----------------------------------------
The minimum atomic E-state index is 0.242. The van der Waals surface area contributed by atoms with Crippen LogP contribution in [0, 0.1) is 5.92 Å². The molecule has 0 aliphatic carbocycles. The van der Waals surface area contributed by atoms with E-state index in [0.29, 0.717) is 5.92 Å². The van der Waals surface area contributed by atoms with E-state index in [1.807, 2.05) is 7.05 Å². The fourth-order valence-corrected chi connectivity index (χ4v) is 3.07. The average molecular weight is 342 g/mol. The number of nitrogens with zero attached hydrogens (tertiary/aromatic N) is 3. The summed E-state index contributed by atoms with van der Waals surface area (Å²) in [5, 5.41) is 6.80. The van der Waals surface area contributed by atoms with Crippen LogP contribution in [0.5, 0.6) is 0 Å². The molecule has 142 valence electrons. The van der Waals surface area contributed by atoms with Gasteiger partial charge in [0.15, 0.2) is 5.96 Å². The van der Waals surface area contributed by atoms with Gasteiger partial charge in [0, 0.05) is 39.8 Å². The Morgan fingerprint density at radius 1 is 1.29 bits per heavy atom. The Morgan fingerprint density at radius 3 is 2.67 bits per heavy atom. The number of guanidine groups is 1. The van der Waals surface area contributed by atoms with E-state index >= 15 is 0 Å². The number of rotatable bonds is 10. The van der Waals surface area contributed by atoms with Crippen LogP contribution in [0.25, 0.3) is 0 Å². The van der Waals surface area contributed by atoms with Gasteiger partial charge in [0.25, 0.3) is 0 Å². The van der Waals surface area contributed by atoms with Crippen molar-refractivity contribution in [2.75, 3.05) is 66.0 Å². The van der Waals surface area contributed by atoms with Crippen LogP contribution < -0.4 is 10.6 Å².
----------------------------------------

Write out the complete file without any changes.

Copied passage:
The minimum atomic E-state index is 0.242. The van der Waals surface area contributed by atoms with Crippen LogP contribution in [0, 0.1) is 5.92 Å². The molecule has 0 aliphatic carbocycles. The van der Waals surface area contributed by atoms with E-state index in [0.29, 0.717) is 5.92 Å². The van der Waals surface area contributed by atoms with E-state index in [1.807, 2.05) is 7.05 Å². The fourth-order valence-corrected chi connectivity index (χ4v) is 3.07. The average molecular weight is 342 g/mol. The number of nitrogens with zero attached hydrogens (tertiary/aromatic N) is 3. The summed E-state index contributed by atoms with van der Waals surface area (Å²) in [5, 5.41) is 6.80. The van der Waals surface area contributed by atoms with Crippen LogP contribution in [0.5, 0.6) is 0 Å². The molecule has 142 valence electrons. The van der Waals surface area contributed by atoms with Gasteiger partial charge in [0.15, 0.2) is 5.96 Å². The van der Waals surface area contributed by atoms with Gasteiger partial charge in [0, 0.05) is 39.8 Å². The Morgan fingerprint density at radius 1 is 1.29 bits per heavy atom. The Morgan fingerprint density at radius 3 is 2.67 bits per heavy atom. The number of guanidine groups is 1. The van der Waals surface area contributed by atoms with E-state index >= 15 is 0 Å². The number of rotatable bonds is 10. The van der Waals surface area contributed by atoms with Crippen LogP contribution in [0.25, 0.3) is 0 Å². The van der Waals surface area contributed by atoms with Gasteiger partial charge in [0.25, 0.3) is 0 Å². The van der Waals surface area contributed by atoms with Crippen molar-refractivity contribution in [2.75, 3.05) is 66.0 Å². The van der Waals surface area contributed by atoms with Crippen LogP contribution < -0.4 is 10.6 Å².